The Trouble with Plagiarism

Most articles about good, SEO friendly copy and content writing will state at some point or another that both copy and content on any given site should be ‘original’ or ‘unique’.

Here is why all good SEO writers stress this point over and over again.


‘Borrowing’ or ‘copying’ all or parts of content from other Websites, blogs, etc, is termed as plagiarism. While the terms ‘borrowing’ and copying’ may sound comparatively harmless, plagiarism is, as a matter of fact, a serious offence. According to online dictionaries, plagiarism is defined as:

  • Stealing or passing off other people’s ideas/ words as your own
  • Committing literary theft
  • Using other people’s work without giving them (the source) credit
  • Presenting work derived from existing sources as ‘new and original’

Involving the theft of someone else’s original ideas/ words and lying about it subsequently makes plagiarism fraud; it’s as simple as that.

What counts as Plagiarism?

In essence, any original thought/ idea that has been expressed and recorded in some fashion (computer files, on blogs, Websites or in books) is protected by copyright legislation. Any of the following actions are considered to be acts of plagiarism, or literary theft:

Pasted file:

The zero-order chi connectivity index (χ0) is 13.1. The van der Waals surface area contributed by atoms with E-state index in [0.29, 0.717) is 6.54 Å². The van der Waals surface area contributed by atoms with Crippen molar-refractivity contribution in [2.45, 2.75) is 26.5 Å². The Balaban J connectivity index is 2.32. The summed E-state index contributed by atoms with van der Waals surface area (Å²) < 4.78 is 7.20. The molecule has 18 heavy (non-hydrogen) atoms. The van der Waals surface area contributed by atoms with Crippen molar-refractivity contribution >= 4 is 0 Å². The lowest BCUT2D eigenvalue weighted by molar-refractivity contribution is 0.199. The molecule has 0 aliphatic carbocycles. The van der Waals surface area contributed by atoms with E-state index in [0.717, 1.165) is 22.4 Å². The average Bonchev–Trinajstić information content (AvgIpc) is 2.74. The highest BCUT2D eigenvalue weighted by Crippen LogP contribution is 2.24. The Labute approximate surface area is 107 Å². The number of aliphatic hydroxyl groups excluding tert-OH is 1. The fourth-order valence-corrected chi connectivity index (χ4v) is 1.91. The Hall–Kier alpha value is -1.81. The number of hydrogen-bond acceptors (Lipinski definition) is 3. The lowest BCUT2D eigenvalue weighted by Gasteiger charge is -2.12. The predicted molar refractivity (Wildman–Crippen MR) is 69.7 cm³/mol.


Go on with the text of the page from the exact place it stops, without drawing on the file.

• Copying other people’s ideas/ words without crediting the original source
  • Providing incorrect information concerning quotation sources
  • Failing to place quotation marks around quotations
  • Copying sufficient words/ ideas from sources for them to make up most or all of your work (with or without giving proper credit to the source)
  • Passing another writer’s work off as your own
  • Copying another writer’s sentence structure (even if changing the odd word or two) without crediting the source

Committing plagiarism will not only result in being penalised, even black-listed by search engines (and they will detect plagiarism in no time at all), it also leaves you open to possible legal actions.

Avoiding Plagiarism

Citing sources clearly and honestly is usually enough to prevent accusations of plagiarism. Checking out your text with the help of free or paid-for plagiarism checkers (like Copyscape, for example) will also help to prevent ‘accidental’ plagiarism. Accidental plagiarism may occur if you:

  • Write on a popular topic and inadvertently happen to use similar words/ phrases to other writers
  • Use other people’s work as research material and accidentally use three or more words in the same order as used in said material

Checkers like Copyscape will not only alert you to such instances, but provide you with a list of sites where the wording/ phrases are used. These tools can, by the way, also be used to find out whether others are plagiarising your site/ blog’s content.